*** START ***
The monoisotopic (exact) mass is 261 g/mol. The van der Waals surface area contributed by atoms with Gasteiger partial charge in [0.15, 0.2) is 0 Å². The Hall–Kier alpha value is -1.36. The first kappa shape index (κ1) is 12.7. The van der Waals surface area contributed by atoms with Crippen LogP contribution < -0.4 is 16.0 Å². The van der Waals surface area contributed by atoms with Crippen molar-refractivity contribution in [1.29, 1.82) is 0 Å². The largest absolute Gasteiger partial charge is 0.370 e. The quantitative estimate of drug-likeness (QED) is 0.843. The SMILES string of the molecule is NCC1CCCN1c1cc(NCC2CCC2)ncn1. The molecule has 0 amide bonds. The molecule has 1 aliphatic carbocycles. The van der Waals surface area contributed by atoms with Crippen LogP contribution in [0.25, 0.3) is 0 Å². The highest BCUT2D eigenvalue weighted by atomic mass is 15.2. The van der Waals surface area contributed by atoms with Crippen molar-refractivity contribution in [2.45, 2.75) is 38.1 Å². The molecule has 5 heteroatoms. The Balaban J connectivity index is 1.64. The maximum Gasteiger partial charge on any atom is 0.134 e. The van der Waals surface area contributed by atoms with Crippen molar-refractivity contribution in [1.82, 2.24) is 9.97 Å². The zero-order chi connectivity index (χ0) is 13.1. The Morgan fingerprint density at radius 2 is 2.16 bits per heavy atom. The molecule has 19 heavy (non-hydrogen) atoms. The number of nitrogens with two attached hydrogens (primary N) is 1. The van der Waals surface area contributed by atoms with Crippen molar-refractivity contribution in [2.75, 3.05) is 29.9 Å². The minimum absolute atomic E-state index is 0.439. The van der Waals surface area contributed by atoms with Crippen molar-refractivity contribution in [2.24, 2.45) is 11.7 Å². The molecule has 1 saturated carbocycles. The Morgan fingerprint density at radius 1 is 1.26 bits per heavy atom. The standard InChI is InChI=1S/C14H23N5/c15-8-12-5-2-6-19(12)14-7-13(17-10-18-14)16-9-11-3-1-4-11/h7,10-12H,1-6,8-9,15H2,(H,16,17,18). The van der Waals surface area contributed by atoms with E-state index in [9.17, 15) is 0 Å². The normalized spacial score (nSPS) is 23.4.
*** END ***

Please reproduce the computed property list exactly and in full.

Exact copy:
The monoisotopic (exact) mass is 261 g/mol. The van der Waals surface area contributed by atoms with Gasteiger partial charge in [0.15, 0.2) is 0 Å². The Hall–Kier alpha value is -1.36. The first kappa shape index (κ1) is 12.7. The van der Waals surface area contributed by atoms with Crippen LogP contribution < -0.4 is 16.0 Å². The van der Waals surface area contributed by atoms with Crippen molar-refractivity contribution in [1.29, 1.82) is 0 Å². The largest absolute Gasteiger partial charge is 0.370 e. The quantitative estimate of drug-likeness (QED) is 0.843. The SMILES string of the molecule is NCC1CCCN1c1cc(NCC2CCC2)ncn1. The molecule has 0 amide bonds. The molecule has 1 aliphatic carbocycles. The van der Waals surface area contributed by atoms with Crippen LogP contribution in [0.25, 0.3) is 0 Å². The highest BCUT2D eigenvalue weighted by atomic mass is 15.2. The van der Waals surface area contributed by atoms with Crippen molar-refractivity contribution in [2.45, 2.75) is 38.1 Å². The molecule has 5 heteroatoms. The Balaban J connectivity index is 1.64. The maximum Gasteiger partial charge on any atom is 0.134 e. The van der Waals surface area contributed by atoms with Crippen molar-refractivity contribution in [1.82, 2.24) is 9.97 Å². The zero-order chi connectivity index (χ0) is 13.1. The Morgan fingerprint density at radius 2 is 2.16 bits per heavy atom. The molecule has 19 heavy (non-hydrogen) atoms. The number of nitrogens with two attached hydrogens (primary N) is 1. The van der Waals surface area contributed by atoms with Crippen molar-refractivity contribution in [2.75, 3.05) is 29.9 Å². The minimum absolute atomic E-state index is 0.439. The van der Waals surface area contributed by atoms with Crippen molar-refractivity contribution in [2.24, 2.45) is 11.7 Å². The molecule has 1 saturated carbocycles. The Morgan fingerprint density at radius 1 is 1.26 bits per heavy atom. The standard InChI is InChI=1S/C14H23N5/c15-8-12-5-2-6-19(12)14-7-13(17-10-18-14)16-9-11-3-1-4-11/h7,10-12H,1-6,8-9,15H2,(H,16,17,18). The van der Waals surface area contributed by atoms with E-state index in [9.17, 15) is 0 Å². The normalized spacial score (nSPS) is 23.4.